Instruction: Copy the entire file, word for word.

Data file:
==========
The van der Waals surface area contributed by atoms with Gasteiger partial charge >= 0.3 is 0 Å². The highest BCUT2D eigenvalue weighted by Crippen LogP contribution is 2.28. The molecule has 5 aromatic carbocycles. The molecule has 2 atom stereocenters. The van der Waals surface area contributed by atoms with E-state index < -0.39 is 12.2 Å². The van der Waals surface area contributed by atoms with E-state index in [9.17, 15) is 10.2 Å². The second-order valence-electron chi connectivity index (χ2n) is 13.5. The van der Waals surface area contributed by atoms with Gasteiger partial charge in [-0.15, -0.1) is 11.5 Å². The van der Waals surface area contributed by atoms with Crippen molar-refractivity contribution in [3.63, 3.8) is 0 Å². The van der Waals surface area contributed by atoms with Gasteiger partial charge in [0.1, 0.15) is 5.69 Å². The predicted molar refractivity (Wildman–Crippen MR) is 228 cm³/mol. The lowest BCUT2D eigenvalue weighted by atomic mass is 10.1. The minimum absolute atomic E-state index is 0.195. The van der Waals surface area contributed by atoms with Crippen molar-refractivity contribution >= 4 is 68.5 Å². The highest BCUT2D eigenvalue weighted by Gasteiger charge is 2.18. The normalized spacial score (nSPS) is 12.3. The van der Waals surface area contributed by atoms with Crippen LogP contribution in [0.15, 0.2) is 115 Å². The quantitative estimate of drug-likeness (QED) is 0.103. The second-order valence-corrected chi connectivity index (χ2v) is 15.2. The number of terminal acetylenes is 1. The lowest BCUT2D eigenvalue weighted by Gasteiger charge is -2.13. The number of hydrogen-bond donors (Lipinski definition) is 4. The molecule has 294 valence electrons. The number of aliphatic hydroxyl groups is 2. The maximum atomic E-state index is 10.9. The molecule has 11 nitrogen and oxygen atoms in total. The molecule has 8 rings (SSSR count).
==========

The van der Waals surface area contributed by atoms with Gasteiger partial charge >= 0.3 is 0 Å². The highest BCUT2D eigenvalue weighted by Crippen LogP contribution is 2.28. The molecule has 5 aromatic carbocycles. The molecule has 2 atom stereocenters. The van der Waals surface area contributed by atoms with E-state index < -0.39 is 12.2 Å². The van der Waals surface area contributed by atoms with E-state index in [9.17, 15) is 10.2 Å². The second-order valence-electron chi connectivity index (χ2n) is 13.5. The van der Waals surface area contributed by atoms with Gasteiger partial charge in [-0.15, -0.1) is 11.5 Å². The van der Waals surface area contributed by atoms with Crippen molar-refractivity contribution in [3.63, 3.8) is 0 Å². The van der Waals surface area contributed by atoms with Gasteiger partial charge in [0.1, 0.15) is 5.69 Å². The predicted molar refractivity (Wildman–Crippen MR) is 228 cm³/mol. The lowest BCUT2D eigenvalue weighted by atomic mass is 10.1. The minimum absolute atomic E-state index is 0.195. The van der Waals surface area contributed by atoms with Crippen molar-refractivity contribution >= 4 is 68.5 Å². The highest BCUT2D eigenvalue weighted by Gasteiger charge is 2.18. The normalized spacial score (nSPS) is 12.3. The van der Waals surface area contributed by atoms with Crippen LogP contribution in [0.15, 0.2) is 115 Å². The quantitative estimate of drug-likeness (QED) is 0.103. The second-order valence-corrected chi connectivity index (χ2v) is 15.2. The number of terminal acetylenes is 1. The lowest BCUT2D eigenvalue weighted by Gasteiger charge is -2.13. The number of hydrogen-bond donors (Lipinski definition) is 4. The molecule has 294 valence electrons. The number of aliphatic hydroxyl groups is 2. The maximum atomic E-state index is 10.9. The molecule has 11 nitrogen and oxygen atoms in total. The molecule has 8 rings (SSSR count).